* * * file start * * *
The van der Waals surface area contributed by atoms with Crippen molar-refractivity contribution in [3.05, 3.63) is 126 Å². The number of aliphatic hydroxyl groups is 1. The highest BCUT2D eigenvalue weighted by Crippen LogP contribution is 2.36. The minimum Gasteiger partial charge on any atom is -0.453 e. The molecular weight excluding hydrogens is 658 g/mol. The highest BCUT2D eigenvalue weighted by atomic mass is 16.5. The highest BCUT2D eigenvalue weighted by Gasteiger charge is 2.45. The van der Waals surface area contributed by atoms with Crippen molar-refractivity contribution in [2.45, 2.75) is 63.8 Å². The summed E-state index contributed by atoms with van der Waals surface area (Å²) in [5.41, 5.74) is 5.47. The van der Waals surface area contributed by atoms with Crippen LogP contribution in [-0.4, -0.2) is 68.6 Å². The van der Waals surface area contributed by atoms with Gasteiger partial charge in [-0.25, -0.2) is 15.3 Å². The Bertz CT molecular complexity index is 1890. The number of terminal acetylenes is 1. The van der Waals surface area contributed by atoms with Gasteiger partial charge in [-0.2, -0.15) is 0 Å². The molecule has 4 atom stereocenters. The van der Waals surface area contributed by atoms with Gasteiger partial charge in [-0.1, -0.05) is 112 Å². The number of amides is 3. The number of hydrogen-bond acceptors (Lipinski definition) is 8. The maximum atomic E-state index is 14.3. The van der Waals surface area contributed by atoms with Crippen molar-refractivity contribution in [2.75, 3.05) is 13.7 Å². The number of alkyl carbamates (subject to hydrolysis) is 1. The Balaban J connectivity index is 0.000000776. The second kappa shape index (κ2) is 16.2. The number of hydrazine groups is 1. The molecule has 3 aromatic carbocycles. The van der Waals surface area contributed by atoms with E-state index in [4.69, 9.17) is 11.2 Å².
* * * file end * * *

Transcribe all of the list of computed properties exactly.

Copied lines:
The van der Waals surface area contributed by atoms with Crippen molar-refractivity contribution in [3.05, 3.63) is 126 Å². The number of aliphatic hydroxyl groups is 1. The highest BCUT2D eigenvalue weighted by Crippen LogP contribution is 2.36. The minimum Gasteiger partial charge on any atom is -0.453 e. The molecular weight excluding hydrogens is 658 g/mol. The highest BCUT2D eigenvalue weighted by atomic mass is 16.5. The highest BCUT2D eigenvalue weighted by Gasteiger charge is 2.45. The van der Waals surface area contributed by atoms with Crippen molar-refractivity contribution in [2.45, 2.75) is 63.8 Å². The summed E-state index contributed by atoms with van der Waals surface area (Å²) in [5.41, 5.74) is 5.47. The van der Waals surface area contributed by atoms with Crippen LogP contribution in [-0.4, -0.2) is 68.6 Å². The van der Waals surface area contributed by atoms with Gasteiger partial charge in [-0.25, -0.2) is 15.3 Å². The Bertz CT molecular complexity index is 1890. The number of terminal acetylenes is 1. The van der Waals surface area contributed by atoms with Gasteiger partial charge in [-0.2, -0.15) is 0 Å². The molecule has 4 atom stereocenters. The van der Waals surface area contributed by atoms with Gasteiger partial charge in [-0.1, -0.05) is 112 Å². The number of amides is 3. The number of hydrogen-bond acceptors (Lipinski definition) is 8. The maximum atomic E-state index is 14.3. The van der Waals surface area contributed by atoms with Crippen molar-refractivity contribution in [2.75, 3.05) is 13.7 Å². The number of alkyl carbamates (subject to hydrolysis) is 1. The Balaban J connectivity index is 0.000000776. The second kappa shape index (κ2) is 16.2. The number of hydrazine groups is 1. The molecule has 3 aromatic carbocycles. The van der Waals surface area contributed by atoms with E-state index in [4.69, 9.17) is 11.2 Å².